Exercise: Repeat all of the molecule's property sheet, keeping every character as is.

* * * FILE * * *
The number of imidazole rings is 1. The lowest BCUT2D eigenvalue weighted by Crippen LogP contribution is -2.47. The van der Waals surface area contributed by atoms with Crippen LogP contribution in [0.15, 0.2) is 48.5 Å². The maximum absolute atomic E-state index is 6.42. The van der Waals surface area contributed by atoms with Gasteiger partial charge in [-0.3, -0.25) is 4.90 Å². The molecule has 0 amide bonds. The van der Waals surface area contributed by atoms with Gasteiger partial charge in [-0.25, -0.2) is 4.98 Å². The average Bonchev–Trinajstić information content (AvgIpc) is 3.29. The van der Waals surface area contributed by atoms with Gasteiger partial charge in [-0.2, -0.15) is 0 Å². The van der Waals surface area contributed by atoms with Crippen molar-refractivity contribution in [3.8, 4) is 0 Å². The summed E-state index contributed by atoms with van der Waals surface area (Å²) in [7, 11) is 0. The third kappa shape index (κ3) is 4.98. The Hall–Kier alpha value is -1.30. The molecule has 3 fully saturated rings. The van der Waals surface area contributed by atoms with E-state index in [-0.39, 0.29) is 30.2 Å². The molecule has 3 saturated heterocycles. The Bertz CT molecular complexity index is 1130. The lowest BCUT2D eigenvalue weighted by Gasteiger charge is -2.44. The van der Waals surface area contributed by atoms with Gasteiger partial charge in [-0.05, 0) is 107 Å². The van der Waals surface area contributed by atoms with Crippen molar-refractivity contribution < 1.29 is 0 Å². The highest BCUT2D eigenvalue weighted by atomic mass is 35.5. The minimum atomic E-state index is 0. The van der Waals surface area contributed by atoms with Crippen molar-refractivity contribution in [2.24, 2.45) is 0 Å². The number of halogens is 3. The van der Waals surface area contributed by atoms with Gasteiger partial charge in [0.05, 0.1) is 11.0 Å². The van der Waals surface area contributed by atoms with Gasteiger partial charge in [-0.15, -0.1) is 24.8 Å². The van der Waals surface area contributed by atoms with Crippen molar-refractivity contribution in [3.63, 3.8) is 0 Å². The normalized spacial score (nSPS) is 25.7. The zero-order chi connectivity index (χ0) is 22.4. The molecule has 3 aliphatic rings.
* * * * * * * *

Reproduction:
The number of imidazole rings is 1. The lowest BCUT2D eigenvalue weighted by Crippen LogP contribution is -2.47. The van der Waals surface area contributed by atoms with Crippen LogP contribution in [0.15, 0.2) is 48.5 Å². The maximum absolute atomic E-state index is 6.42. The van der Waals surface area contributed by atoms with Gasteiger partial charge in [-0.3, -0.25) is 4.90 Å². The molecule has 0 amide bonds. The van der Waals surface area contributed by atoms with Gasteiger partial charge in [-0.25, -0.2) is 4.98 Å². The average Bonchev–Trinajstić information content (AvgIpc) is 3.29. The van der Waals surface area contributed by atoms with Gasteiger partial charge in [-0.2, -0.15) is 0 Å². The van der Waals surface area contributed by atoms with Crippen molar-refractivity contribution in [3.8, 4) is 0 Å². The summed E-state index contributed by atoms with van der Waals surface area (Å²) in [7, 11) is 0. The third kappa shape index (κ3) is 4.98. The Hall–Kier alpha value is -1.30. The molecule has 3 fully saturated rings. The van der Waals surface area contributed by atoms with E-state index in [-0.39, 0.29) is 30.2 Å². The molecule has 3 saturated heterocycles. The Bertz CT molecular complexity index is 1130. The lowest BCUT2D eigenvalue weighted by Gasteiger charge is -2.44. The van der Waals surface area contributed by atoms with Gasteiger partial charge in [-0.05, 0) is 107 Å². The van der Waals surface area contributed by atoms with Crippen molar-refractivity contribution < 1.29 is 0 Å². The highest BCUT2D eigenvalue weighted by atomic mass is 35.5. The minimum atomic E-state index is 0. The van der Waals surface area contributed by atoms with Crippen molar-refractivity contribution in [2.24, 2.45) is 0 Å². The number of halogens is 3. The van der Waals surface area contributed by atoms with Gasteiger partial charge in [0.05, 0.1) is 11.0 Å². The van der Waals surface area contributed by atoms with Gasteiger partial charge in [-0.15, -0.1) is 24.8 Å². The van der Waals surface area contributed by atoms with Crippen molar-refractivity contribution in [3.63, 3.8) is 0 Å². The normalized spacial score (nSPS) is 25.7. The zero-order chi connectivity index (χ0) is 22.4. The molecule has 3 aliphatic rings.